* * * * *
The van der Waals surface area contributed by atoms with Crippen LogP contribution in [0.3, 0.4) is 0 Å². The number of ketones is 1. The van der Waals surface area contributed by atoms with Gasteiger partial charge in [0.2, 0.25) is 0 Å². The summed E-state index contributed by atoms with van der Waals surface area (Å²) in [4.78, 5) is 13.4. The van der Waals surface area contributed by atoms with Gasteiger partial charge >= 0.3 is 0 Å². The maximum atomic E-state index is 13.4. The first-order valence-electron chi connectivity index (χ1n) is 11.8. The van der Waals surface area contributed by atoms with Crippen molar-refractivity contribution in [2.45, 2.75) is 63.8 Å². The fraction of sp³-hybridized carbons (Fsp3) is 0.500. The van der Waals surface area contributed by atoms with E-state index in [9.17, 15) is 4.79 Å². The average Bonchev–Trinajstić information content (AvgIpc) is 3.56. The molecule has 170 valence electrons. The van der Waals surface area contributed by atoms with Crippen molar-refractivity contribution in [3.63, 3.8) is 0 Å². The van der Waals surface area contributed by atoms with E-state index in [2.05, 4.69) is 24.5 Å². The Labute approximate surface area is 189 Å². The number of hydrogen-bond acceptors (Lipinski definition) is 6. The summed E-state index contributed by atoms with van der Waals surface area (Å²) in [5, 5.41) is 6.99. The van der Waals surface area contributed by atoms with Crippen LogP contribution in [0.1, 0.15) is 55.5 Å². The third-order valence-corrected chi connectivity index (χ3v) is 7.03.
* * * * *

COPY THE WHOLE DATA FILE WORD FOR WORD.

The van der Waals surface area contributed by atoms with Crippen LogP contribution in [0.3, 0.4) is 0 Å². The number of ketones is 1. The van der Waals surface area contributed by atoms with Gasteiger partial charge in [0.2, 0.25) is 0 Å². The summed E-state index contributed by atoms with van der Waals surface area (Å²) in [4.78, 5) is 13.4. The van der Waals surface area contributed by atoms with Gasteiger partial charge >= 0.3 is 0 Å². The maximum atomic E-state index is 13.4. The first-order valence-electron chi connectivity index (χ1n) is 11.8. The van der Waals surface area contributed by atoms with Crippen molar-refractivity contribution in [2.45, 2.75) is 63.8 Å². The fraction of sp³-hybridized carbons (Fsp3) is 0.500. The van der Waals surface area contributed by atoms with E-state index in [9.17, 15) is 4.79 Å². The average Bonchev–Trinajstić information content (AvgIpc) is 3.56. The molecule has 170 valence electrons. The van der Waals surface area contributed by atoms with Crippen molar-refractivity contribution in [3.63, 3.8) is 0 Å². The van der Waals surface area contributed by atoms with E-state index in [2.05, 4.69) is 24.5 Å². The Labute approximate surface area is 189 Å². The number of hydrogen-bond acceptors (Lipinski definition) is 6. The summed E-state index contributed by atoms with van der Waals surface area (Å²) in [5, 5.41) is 6.99. The van der Waals surface area contributed by atoms with Crippen LogP contribution in [0.1, 0.15) is 55.5 Å². The third-order valence-corrected chi connectivity index (χ3v) is 7.03.